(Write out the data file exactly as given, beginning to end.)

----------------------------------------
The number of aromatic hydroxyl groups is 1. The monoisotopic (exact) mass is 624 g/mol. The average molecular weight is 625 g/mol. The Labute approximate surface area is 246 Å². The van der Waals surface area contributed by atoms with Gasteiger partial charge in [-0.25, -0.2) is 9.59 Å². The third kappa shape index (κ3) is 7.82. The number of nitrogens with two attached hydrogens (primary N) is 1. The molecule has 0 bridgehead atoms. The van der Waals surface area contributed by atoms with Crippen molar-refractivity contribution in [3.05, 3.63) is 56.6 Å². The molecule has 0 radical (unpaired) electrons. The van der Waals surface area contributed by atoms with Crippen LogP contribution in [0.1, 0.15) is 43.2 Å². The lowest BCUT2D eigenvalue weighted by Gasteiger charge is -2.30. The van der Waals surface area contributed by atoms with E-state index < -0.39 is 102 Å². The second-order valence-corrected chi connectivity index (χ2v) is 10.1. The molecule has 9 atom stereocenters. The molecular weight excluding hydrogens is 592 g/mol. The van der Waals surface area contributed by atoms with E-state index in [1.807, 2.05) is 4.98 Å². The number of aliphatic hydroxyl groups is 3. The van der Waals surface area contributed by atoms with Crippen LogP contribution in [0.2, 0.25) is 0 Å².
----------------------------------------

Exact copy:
The number of aromatic hydroxyl groups is 1. The monoisotopic (exact) mass is 624 g/mol. The average molecular weight is 625 g/mol. The Labute approximate surface area is 246 Å². The van der Waals surface area contributed by atoms with Gasteiger partial charge in [-0.25, -0.2) is 9.59 Å². The third kappa shape index (κ3) is 7.82. The number of nitrogens with two attached hydrogens (primary N) is 1. The molecule has 0 bridgehead atoms. The van der Waals surface area contributed by atoms with Crippen molar-refractivity contribution in [3.05, 3.63) is 56.6 Å². The molecule has 0 radical (unpaired) electrons. The van der Waals surface area contributed by atoms with Crippen LogP contribution in [0.1, 0.15) is 43.2 Å². The lowest BCUT2D eigenvalue weighted by Gasteiger charge is -2.30. The van der Waals surface area contributed by atoms with E-state index < -0.39 is 102 Å². The second-order valence-corrected chi connectivity index (χ2v) is 10.1. The molecule has 9 atom stereocenters. The molecular weight excluding hydrogens is 592 g/mol. The van der Waals surface area contributed by atoms with E-state index in [1.807, 2.05) is 4.98 Å². The number of aliphatic hydroxyl groups is 3. The van der Waals surface area contributed by atoms with Crippen LogP contribution in [0.2, 0.25) is 0 Å².